Letter to the Editor: Initiative-177 Trap-Free Public Lands: Time to put trapping in the past
Last updated 9/21/2016 at 6:36pm
My lifetime as a Montanan leaves me a special perspective on fur trapping and the role it played in the history of Montana and our nation.
As a young person in the 1930s and 1940s, I knew a few of the remaining mountain men who traveled the back country wilderness in pursuit of fur. Their lives were filled, as were those of their immediate predecessors, with mystic reflections of the early-day mountain men that they followed.
Trapping was an important part of the lives of these people who settled and also explored so much of our wilderness and incomparable back country. For me they carried a special mystique.
It was this that caused me to pursue the boyhood hobby of trapping muskrat and the occasional mink. I value this experience for the time it gave me learning about my ill-fated prey and most importantly the wild places in which they lived. For me, it was important as I matured to realize the animal cruelty and suffering this inflicted.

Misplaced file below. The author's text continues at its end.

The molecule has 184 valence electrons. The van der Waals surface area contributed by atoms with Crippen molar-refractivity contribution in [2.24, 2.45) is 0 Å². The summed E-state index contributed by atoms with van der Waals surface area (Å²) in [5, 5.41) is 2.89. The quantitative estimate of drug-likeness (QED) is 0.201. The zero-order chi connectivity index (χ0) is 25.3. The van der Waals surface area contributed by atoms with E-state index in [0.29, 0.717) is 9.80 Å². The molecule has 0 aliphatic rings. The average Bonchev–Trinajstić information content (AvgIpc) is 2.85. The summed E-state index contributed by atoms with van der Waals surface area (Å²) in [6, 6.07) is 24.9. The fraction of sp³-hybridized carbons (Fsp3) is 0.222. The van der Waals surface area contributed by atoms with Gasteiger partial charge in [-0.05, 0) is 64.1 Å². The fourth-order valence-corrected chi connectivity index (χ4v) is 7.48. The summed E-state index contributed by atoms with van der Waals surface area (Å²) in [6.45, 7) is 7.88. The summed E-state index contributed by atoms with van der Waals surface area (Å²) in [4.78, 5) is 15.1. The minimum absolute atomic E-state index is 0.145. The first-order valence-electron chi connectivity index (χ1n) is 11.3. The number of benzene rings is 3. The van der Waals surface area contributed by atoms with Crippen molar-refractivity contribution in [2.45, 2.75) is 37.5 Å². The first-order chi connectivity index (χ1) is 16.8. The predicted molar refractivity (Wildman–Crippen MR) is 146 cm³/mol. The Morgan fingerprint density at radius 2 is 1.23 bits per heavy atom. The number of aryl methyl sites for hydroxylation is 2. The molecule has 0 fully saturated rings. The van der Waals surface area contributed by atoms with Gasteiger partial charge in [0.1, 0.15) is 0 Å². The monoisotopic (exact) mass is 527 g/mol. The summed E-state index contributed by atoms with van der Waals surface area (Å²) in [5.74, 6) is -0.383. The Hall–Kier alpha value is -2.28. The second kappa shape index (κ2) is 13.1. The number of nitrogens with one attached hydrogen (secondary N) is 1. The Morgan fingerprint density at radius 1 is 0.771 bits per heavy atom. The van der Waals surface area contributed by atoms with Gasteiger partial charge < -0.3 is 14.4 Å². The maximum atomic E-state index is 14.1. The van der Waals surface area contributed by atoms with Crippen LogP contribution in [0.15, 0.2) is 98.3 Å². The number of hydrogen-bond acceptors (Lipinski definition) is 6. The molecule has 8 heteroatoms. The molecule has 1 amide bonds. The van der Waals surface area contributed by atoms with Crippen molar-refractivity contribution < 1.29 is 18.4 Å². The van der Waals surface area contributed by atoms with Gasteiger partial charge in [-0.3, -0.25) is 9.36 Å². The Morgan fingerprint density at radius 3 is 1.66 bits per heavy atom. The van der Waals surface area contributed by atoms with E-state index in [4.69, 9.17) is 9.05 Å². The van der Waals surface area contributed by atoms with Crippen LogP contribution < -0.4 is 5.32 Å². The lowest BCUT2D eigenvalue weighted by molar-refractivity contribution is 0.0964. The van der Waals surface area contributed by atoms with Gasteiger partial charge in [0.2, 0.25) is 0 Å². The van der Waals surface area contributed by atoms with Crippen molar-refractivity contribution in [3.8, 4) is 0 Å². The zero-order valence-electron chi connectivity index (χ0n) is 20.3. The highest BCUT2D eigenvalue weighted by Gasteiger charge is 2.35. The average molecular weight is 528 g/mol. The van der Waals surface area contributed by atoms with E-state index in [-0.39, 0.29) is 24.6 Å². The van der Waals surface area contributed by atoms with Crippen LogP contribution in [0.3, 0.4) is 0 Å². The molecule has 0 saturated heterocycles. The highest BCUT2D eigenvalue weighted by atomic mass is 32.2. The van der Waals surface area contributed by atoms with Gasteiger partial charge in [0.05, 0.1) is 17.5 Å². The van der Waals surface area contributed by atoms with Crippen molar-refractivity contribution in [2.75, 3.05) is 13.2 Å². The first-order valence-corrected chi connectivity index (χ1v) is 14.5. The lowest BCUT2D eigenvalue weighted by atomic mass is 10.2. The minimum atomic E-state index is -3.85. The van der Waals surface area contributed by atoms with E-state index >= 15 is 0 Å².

In a career as a wildlife field biologist I became acutely aware of the natural world in which I was able to observe and gain understanding of wildlife in nature. This also gave me perspective of my role as a human being in enjoying these animals as they are born and live out their lives in nature’s world and of the role we play as harvesters of some ungulate and other species where this becomes necessary.
Trapping has been part of our history and the settlement of our nation. But the day is gone when trapping as a way of life is a mainstay in maintaining our personal livelihood and the economies of our communities. We as a people have gone through maturing change to appreciate wildlife populations in nature where they are free to roam and thrive unmolested by humans. And although trapping is indeed a part of our history, it is not something that we need to perpetuate in any form or shape in modern society.
So the rich stories of mountain men and trappers are history. They are a reminder of where we have been, but they cannot be condoned as a guide to our future. Trapping of furbearers is a remnant which can be put in historic perspective but which we must discontinue with the growing maturity of our society and natural-born love for animals in the wild. It is a thing of the past, but not of the future.
Stewart M. Brandborg